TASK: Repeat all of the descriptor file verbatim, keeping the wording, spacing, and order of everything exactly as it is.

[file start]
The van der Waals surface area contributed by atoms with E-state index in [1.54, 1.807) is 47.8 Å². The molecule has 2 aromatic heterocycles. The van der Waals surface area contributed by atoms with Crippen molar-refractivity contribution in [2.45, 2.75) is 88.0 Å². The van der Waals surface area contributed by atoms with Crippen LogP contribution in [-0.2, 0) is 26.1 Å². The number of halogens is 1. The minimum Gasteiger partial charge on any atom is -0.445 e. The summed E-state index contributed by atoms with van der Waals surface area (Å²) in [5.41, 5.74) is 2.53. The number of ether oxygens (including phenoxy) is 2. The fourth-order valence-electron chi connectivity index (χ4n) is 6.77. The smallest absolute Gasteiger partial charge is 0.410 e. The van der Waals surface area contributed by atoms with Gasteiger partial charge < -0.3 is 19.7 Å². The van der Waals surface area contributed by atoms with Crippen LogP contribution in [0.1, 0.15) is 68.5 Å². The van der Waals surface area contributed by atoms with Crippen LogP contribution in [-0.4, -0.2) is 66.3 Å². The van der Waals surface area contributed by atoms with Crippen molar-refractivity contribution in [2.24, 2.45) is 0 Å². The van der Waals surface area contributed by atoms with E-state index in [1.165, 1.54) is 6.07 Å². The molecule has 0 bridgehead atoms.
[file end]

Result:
The van der Waals surface area contributed by atoms with E-state index in [1.54, 1.807) is 47.8 Å². The molecule has 2 aromatic heterocycles. The van der Waals surface area contributed by atoms with Crippen molar-refractivity contribution in [2.45, 2.75) is 88.0 Å². The van der Waals surface area contributed by atoms with Crippen LogP contribution in [-0.2, 0) is 26.1 Å². The number of halogens is 1. The minimum Gasteiger partial charge on any atom is -0.445 e. The summed E-state index contributed by atoms with van der Waals surface area (Å²) in [5.41, 5.74) is 2.53. The number of ether oxygens (including phenoxy) is 2. The fourth-order valence-electron chi connectivity index (χ4n) is 6.77. The smallest absolute Gasteiger partial charge is 0.410 e. The van der Waals surface area contributed by atoms with Gasteiger partial charge < -0.3 is 19.7 Å². The van der Waals surface area contributed by atoms with Crippen LogP contribution in [0.1, 0.15) is 68.5 Å². The van der Waals surface area contributed by atoms with Crippen LogP contribution in [-0.4, -0.2) is 66.3 Å². The van der Waals surface area contributed by atoms with Crippen molar-refractivity contribution in [2.24, 2.45) is 0 Å². The van der Waals surface area contributed by atoms with E-state index in [1.165, 1.54) is 6.07 Å². The molecule has 0 bridgehead atoms.